LONDON: HSBC‘s chief executive has apologised for shameful and embarrassing mistakes made on anti-money laundering controls as the bank set aside US$2bil to cover the cost of US investigations and compensate UK customers for misselling.
Europe‘s biggest bank reported a 3% dip in underlying profit and said it had made a provision of US$700mil to cover “certain law enforcement and regulatory matters” after a US Senate report this month criticised HSBC for letting clients shift funds from dangerous and secretive countries.
The report criticised a “pervasively polluted” culture at the bank and said that HSBC’s Mexican operations had moved US$7bil into the bank’s US operations between 2007 and 2008.
“What happened in Mexico and the United States is shameful, it’s embarrassing, it’s very painful for all of us in the firm,” chief executive Stuart Gulliver told reporters on a conference call yesterday, adding that the eventual costs could be “significantly higher”.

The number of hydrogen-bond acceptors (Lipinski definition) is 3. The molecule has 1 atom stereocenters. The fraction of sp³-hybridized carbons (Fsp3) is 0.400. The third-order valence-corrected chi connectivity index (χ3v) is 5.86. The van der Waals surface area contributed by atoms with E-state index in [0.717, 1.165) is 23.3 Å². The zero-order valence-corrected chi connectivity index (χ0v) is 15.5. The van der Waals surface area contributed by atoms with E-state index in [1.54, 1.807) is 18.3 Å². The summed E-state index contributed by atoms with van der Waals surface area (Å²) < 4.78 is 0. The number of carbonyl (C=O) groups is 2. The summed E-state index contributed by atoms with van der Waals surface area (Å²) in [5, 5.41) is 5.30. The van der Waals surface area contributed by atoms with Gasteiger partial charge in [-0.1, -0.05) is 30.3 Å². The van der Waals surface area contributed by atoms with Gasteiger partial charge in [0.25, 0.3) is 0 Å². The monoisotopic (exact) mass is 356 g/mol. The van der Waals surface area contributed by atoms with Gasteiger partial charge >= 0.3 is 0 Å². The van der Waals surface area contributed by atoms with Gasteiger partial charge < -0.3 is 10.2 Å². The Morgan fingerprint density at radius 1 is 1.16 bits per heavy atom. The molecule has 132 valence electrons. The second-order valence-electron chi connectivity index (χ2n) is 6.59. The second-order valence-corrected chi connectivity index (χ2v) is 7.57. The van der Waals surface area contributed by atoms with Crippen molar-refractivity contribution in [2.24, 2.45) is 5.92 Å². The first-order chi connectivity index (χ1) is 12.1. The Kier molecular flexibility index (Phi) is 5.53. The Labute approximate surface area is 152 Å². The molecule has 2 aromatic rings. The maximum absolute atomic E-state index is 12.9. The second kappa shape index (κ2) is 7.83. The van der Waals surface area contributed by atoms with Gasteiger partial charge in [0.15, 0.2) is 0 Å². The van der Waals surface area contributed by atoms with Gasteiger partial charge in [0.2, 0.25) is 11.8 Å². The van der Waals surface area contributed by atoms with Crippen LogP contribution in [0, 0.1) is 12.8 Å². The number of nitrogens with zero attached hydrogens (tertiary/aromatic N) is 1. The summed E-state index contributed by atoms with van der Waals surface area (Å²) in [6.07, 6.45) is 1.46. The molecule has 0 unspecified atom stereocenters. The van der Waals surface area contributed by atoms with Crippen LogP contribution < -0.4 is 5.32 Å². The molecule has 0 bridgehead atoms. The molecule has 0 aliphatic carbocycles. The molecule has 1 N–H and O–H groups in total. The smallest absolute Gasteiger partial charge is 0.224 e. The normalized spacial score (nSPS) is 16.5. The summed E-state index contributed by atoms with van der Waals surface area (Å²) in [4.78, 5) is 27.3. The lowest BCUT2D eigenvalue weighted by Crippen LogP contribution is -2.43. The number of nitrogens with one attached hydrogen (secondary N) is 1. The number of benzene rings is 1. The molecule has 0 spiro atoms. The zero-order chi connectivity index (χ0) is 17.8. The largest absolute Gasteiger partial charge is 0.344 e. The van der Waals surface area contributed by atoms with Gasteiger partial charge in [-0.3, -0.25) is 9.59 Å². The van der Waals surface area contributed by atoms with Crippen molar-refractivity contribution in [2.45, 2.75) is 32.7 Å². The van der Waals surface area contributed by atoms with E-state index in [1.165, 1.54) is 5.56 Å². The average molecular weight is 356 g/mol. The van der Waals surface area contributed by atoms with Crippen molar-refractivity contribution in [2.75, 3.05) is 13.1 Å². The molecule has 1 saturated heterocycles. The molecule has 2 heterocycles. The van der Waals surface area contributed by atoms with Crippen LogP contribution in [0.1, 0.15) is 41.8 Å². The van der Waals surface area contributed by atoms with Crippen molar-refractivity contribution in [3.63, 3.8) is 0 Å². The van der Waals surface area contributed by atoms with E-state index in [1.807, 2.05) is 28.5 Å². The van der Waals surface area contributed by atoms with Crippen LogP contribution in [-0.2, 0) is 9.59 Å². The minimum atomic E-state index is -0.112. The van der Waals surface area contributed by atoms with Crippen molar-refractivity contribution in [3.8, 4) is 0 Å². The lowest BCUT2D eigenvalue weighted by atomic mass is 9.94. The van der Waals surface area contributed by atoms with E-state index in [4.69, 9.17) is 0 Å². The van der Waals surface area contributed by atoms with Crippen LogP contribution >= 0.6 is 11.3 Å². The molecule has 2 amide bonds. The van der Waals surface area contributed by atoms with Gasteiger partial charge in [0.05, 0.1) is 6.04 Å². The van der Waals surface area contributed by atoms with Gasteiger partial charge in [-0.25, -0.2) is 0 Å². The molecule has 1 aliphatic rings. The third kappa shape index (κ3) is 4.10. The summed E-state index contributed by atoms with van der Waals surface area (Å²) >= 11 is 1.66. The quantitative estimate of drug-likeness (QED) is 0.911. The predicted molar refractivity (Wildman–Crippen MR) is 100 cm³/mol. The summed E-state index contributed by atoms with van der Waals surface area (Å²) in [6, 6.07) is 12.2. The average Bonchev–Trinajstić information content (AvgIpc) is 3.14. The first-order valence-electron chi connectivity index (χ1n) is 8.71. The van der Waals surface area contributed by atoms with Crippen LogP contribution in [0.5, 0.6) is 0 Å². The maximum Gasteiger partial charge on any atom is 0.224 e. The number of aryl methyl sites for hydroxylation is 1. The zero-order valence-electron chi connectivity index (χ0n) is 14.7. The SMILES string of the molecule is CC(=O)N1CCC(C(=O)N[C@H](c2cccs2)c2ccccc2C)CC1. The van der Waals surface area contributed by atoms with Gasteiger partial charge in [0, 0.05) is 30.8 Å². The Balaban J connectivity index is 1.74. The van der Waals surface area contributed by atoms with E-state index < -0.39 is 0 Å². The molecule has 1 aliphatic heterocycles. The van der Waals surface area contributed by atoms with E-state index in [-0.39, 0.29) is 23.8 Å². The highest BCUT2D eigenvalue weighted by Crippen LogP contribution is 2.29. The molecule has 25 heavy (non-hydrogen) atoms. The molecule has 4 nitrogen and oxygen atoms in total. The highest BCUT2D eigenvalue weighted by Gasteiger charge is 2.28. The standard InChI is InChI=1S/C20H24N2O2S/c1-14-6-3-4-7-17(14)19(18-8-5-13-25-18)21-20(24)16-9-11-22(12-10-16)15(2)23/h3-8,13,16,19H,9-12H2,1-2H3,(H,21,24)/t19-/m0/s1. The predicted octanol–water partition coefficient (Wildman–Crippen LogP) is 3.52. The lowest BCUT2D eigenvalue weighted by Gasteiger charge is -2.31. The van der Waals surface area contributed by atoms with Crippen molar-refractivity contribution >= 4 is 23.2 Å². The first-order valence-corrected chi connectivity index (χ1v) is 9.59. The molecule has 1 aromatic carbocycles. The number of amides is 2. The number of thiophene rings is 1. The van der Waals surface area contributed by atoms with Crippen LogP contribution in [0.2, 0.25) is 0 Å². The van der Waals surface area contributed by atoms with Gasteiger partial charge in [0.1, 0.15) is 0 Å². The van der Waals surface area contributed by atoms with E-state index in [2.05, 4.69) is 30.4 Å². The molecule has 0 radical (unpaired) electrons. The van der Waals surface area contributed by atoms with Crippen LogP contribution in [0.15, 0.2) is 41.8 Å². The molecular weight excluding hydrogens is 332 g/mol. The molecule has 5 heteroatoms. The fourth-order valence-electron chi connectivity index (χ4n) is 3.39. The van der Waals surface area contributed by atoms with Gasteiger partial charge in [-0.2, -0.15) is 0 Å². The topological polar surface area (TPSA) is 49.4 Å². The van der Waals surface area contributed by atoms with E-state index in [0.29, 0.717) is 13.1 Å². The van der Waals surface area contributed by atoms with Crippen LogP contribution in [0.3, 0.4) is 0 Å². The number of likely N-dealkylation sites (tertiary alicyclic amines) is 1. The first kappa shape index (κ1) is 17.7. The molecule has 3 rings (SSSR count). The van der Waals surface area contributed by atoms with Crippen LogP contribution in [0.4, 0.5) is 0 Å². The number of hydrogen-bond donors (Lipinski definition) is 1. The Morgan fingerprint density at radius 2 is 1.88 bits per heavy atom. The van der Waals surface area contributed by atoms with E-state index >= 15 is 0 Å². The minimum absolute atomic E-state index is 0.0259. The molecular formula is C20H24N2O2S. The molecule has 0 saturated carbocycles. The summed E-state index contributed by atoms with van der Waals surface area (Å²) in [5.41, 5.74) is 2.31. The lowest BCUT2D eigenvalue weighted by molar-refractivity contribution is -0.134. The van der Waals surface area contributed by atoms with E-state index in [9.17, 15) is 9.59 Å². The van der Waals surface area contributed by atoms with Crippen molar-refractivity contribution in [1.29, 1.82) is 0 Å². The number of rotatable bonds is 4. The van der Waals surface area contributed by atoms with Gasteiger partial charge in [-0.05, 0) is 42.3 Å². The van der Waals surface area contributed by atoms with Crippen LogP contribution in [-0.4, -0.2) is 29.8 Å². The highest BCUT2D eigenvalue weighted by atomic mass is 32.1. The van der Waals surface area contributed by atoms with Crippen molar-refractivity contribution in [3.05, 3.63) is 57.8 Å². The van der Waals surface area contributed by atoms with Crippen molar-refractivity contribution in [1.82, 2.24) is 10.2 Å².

“We apologise for our past mistakes in relation to anti-money laundering controls, and it is a priority for senior management to build on steps already taken to manage risk and ensure compliance more effectively,” Gulliver said.
Analysts had said the US investigations could result in a fine of about US$1bil.
HSBC is also one of several banks being investigated in a global interest rate rigging scandal that has rocked the sector. Gulliver said it had submitted information to regulators but it was far too early to say what the outcome would be or to estimate the potential cost for the bank.
HSBC has set aside US$1.3bil to compensate UK customers for misselling loan insurance to individuals and interest rate hedging products to small businesses.
The bank reported a pre-tax profit of US$12.7bil for the six months to the end of June, up 11% on the year and above an average analyst forecast of US$12.5bil, according to a poll by the company.
But underlying profit, stripping out gains from US assets sales and losses on the value of its own debt, was down 3% on the year to US$10.6bil.
Shares in HSBC were up 0.7% to 534.6 pence, lagging a 1.8 % rise in Europe’s bank index. Reuters